San Jose Mayor Sam Liccardo, who has been leading the effort on Measure E, a real property transfer tax on properties valued at $2 million or more, wants to ensure the measure doesn’t impact nonprofits.
San Jose lawmakers during a council committee meeting Wednesday unanimously approved the mayor’s proposal, which calls for exempting 501(c)3 nonprofit organizations from the tax, as long as the organization acquires land from a property transfer that will be used for affordable housing.
In response to feedback from nonprofit and community leaders, the mayor said the transfers should be exempted if the land is used for “philanthropic” purposes, as an additional incentive to create more or preserve existing affordable housing.
“I have heard community support for exempting nonprofit organizations that will use the land for such philanthropic purposes as building affordable housing,” Liccardo wrote in a memo.
While nonprofit organizations are already exempt from paying property taxes on donated properties, city officials Wednesday discussed potentially exempting certain foundations and nonprofits from the city’s proposed real property transfer tax — even if those organizations buy a property valued at $2 million or more.
“We’d like to be able to sit down with foundations to understand, is that an issue? Is that a barrier?” Liccardo added during the meeting, referring to whether nonprofits and foundations should have to pay the tax. “Let’s come back to council and talk about how to make that barrier go away.”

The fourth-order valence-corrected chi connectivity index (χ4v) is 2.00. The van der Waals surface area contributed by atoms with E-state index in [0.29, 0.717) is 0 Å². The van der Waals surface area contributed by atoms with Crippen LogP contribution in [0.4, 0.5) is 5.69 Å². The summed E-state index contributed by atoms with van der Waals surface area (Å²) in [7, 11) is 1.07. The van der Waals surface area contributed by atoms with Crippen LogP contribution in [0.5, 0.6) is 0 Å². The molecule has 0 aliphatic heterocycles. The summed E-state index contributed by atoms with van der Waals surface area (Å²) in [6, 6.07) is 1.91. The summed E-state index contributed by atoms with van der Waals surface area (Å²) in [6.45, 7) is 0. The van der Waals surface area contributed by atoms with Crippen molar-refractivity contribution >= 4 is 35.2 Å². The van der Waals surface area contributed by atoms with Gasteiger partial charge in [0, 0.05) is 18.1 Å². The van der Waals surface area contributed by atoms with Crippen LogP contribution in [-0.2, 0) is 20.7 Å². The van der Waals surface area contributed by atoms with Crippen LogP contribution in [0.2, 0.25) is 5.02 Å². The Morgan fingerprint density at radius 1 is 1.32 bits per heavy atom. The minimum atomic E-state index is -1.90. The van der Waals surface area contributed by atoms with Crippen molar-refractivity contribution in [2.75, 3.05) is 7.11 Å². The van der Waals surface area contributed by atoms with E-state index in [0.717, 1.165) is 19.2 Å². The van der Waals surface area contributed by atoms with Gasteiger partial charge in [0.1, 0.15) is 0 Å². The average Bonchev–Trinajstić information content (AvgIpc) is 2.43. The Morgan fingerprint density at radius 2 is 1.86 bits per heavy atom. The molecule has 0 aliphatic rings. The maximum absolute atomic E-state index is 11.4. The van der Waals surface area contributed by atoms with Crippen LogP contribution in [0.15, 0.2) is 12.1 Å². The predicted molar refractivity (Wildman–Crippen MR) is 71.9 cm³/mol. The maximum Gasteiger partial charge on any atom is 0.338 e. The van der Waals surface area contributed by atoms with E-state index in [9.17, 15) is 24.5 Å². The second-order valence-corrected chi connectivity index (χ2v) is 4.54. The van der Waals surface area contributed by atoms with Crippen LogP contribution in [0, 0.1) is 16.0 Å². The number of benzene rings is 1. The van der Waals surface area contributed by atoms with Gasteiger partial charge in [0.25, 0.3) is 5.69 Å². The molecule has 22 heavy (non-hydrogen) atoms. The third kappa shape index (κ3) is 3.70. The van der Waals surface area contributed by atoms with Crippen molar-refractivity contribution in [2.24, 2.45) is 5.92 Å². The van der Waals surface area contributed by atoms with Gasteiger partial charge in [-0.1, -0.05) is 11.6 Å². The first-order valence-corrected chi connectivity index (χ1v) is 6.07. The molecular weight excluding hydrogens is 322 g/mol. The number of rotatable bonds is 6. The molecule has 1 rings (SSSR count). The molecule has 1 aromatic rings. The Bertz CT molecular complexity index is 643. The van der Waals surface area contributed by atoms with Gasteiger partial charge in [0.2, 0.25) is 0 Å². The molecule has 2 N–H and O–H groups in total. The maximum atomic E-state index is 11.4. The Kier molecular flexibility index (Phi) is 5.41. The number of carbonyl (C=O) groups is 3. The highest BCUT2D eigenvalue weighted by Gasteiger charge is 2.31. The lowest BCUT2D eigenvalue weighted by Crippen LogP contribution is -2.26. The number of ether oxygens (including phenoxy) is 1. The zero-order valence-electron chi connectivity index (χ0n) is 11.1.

Unless the City Council decides otherwise, if Measure E passes, 501(c)3 organizations would have to pay the proposed real property transfer tax on the sale or transfer of properties valued at $2 million or more, just like other property sales in San Jose.
“Value is what’s going to determine whether there’s a tax,” said Assistant City Attorney Ed Moran on Wednesday “If it’s totally donated, which means there’s no value, there’s no exchange — then it’s not transferred. There are some cases where it’s donated, but somebody takes over a mortgage — that’s a value — so that part of it would be taxed.”
Later this month or in early February, the City Council will make a final decision on exempting foundations and nonprofits from the proposed tax. In addition to the mayor’s suggested condition that the land be used for affordable housing, he’s also proposing that the property serve a purpose in “improving economic equity and access” or other city-led objectives.
The tax, which needs a simple majority to pass, is expected to generate at least $73 million in annual revenue for affordable housing projects and homeless prevention programs.
To ensure the money, which will be pooled into the city’s general fund, is spent on affordable housing, the mayor outlined a strict spending plan that calls for strong accountability and transparency measures, requiring a 60-day notice and at least two public hearings before any funds can be shifted from the city’s annual spending plan.
Contact Nadia Lopez at email@example.com or follow @n_llopez on Twitter.